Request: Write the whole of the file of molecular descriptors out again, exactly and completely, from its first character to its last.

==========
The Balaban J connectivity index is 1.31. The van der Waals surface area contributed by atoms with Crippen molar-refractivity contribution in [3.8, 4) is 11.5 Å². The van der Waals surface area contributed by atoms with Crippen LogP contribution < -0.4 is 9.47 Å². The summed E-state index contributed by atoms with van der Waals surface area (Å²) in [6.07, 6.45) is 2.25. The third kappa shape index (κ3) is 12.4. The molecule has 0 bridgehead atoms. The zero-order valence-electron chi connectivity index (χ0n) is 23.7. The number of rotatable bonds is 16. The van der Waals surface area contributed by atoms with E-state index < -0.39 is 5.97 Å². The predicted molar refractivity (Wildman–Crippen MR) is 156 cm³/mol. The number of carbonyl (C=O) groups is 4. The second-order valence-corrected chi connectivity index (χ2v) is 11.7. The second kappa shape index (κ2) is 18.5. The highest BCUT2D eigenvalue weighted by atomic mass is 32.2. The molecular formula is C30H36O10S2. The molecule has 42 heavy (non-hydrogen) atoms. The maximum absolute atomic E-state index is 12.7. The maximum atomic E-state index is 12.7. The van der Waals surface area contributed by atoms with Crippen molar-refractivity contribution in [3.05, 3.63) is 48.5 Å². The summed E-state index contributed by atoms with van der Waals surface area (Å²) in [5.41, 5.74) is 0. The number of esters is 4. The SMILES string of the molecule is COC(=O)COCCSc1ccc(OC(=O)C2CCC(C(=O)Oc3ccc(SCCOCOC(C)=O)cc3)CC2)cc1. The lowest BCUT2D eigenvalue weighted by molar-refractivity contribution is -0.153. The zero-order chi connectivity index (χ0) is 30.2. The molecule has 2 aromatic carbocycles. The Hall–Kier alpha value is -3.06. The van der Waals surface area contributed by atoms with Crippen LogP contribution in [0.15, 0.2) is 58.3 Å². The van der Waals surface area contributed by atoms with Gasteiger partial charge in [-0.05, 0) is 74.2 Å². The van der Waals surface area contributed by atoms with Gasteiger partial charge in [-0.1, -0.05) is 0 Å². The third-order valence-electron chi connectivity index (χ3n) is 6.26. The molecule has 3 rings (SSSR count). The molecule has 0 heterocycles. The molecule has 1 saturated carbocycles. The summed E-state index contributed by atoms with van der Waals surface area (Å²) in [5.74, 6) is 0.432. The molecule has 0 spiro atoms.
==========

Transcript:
The Balaban J connectivity index is 1.31. The van der Waals surface area contributed by atoms with Crippen molar-refractivity contribution in [3.8, 4) is 11.5 Å². The van der Waals surface area contributed by atoms with Crippen LogP contribution < -0.4 is 9.47 Å². The summed E-state index contributed by atoms with van der Waals surface area (Å²) in [6.07, 6.45) is 2.25. The third kappa shape index (κ3) is 12.4. The molecule has 0 bridgehead atoms. The zero-order valence-electron chi connectivity index (χ0n) is 23.7. The number of rotatable bonds is 16. The van der Waals surface area contributed by atoms with E-state index < -0.39 is 5.97 Å². The predicted molar refractivity (Wildman–Crippen MR) is 156 cm³/mol. The number of carbonyl (C=O) groups is 4. The second-order valence-corrected chi connectivity index (χ2v) is 11.7. The second kappa shape index (κ2) is 18.5. The highest BCUT2D eigenvalue weighted by atomic mass is 32.2. The molecular formula is C30H36O10S2. The molecule has 42 heavy (non-hydrogen) atoms. The maximum absolute atomic E-state index is 12.7. The maximum atomic E-state index is 12.7. The van der Waals surface area contributed by atoms with Crippen molar-refractivity contribution in [3.05, 3.63) is 48.5 Å². The summed E-state index contributed by atoms with van der Waals surface area (Å²) in [5.41, 5.74) is 0. The number of esters is 4. The SMILES string of the molecule is COC(=O)COCCSc1ccc(OC(=O)C2CCC(C(=O)Oc3ccc(SCCOCOC(C)=O)cc3)CC2)cc1. The lowest BCUT2D eigenvalue weighted by molar-refractivity contribution is -0.153. The zero-order chi connectivity index (χ0) is 30.2. The molecule has 2 aromatic carbocycles. The Hall–Kier alpha value is -3.06. The van der Waals surface area contributed by atoms with Crippen LogP contribution in [0.15, 0.2) is 58.3 Å². The van der Waals surface area contributed by atoms with Gasteiger partial charge in [-0.05, 0) is 74.2 Å². The van der Waals surface area contributed by atoms with Gasteiger partial charge in [-0.1, -0.05) is 0 Å². The third-order valence-electron chi connectivity index (χ3n) is 6.26. The molecule has 3 rings (SSSR count). The molecule has 0 heterocycles. The molecule has 1 saturated carbocycles. The summed E-state index contributed by atoms with van der Waals surface area (Å²) in [5.74, 6) is 0.432. The molecule has 0 spiro atoms.